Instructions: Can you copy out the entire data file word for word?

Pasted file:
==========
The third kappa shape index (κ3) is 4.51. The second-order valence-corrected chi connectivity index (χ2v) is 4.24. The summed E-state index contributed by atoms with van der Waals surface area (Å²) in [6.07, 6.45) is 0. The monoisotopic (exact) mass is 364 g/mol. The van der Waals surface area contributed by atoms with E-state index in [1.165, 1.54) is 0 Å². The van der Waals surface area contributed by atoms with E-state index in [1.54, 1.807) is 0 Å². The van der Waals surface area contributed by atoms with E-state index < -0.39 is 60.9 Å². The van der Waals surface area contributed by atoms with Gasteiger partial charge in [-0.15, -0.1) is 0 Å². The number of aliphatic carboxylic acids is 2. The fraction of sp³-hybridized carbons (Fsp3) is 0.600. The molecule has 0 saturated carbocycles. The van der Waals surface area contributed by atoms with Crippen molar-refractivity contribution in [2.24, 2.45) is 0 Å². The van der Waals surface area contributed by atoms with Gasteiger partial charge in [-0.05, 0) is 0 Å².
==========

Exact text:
The third kappa shape index (κ3) is 4.51. The second-order valence-corrected chi connectivity index (χ2v) is 4.24. The summed E-state index contributed by atoms with van der Waals surface area (Å²) in [6.07, 6.45) is 0. The monoisotopic (exact) mass is 364 g/mol. The van der Waals surface area contributed by atoms with E-state index in [1.165, 1.54) is 0 Å². The van der Waals surface area contributed by atoms with E-state index in [1.54, 1.807) is 0 Å². The van der Waals surface area contributed by atoms with E-state index < -0.39 is 60.9 Å². The van der Waals surface area contributed by atoms with Gasteiger partial charge in [-0.15, -0.1) is 0 Å². The number of aliphatic carboxylic acids is 2. The fraction of sp³-hybridized carbons (Fsp3) is 0.600. The molecule has 0 saturated carbocycles. The van der Waals surface area contributed by atoms with Crippen molar-refractivity contribution in [2.24, 2.45) is 0 Å². The van der Waals surface area contributed by atoms with Gasteiger partial charge in [-0.05, 0) is 0 Å².